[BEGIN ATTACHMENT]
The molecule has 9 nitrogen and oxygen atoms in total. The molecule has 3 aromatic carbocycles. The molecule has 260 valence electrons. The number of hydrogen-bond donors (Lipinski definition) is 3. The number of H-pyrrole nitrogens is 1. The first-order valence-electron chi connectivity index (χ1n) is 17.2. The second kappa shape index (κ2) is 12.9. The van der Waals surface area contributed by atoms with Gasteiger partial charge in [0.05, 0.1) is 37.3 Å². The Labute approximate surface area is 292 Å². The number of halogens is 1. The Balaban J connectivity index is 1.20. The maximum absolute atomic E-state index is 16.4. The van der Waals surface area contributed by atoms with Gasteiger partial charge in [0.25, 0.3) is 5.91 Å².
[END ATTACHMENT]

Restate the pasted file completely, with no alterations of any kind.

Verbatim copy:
The molecule has 9 nitrogen and oxygen atoms in total. The molecule has 3 aromatic carbocycles. The molecule has 260 valence electrons. The number of hydrogen-bond donors (Lipinski definition) is 3. The number of H-pyrrole nitrogens is 1. The first-order valence-electron chi connectivity index (χ1n) is 17.2. The second kappa shape index (κ2) is 12.9. The van der Waals surface area contributed by atoms with Gasteiger partial charge in [0.05, 0.1) is 37.3 Å². The Labute approximate surface area is 292 Å². The number of halogens is 1. The Balaban J connectivity index is 1.20. The maximum absolute atomic E-state index is 16.4. The van der Waals surface area contributed by atoms with Gasteiger partial charge in [0.25, 0.3) is 5.91 Å².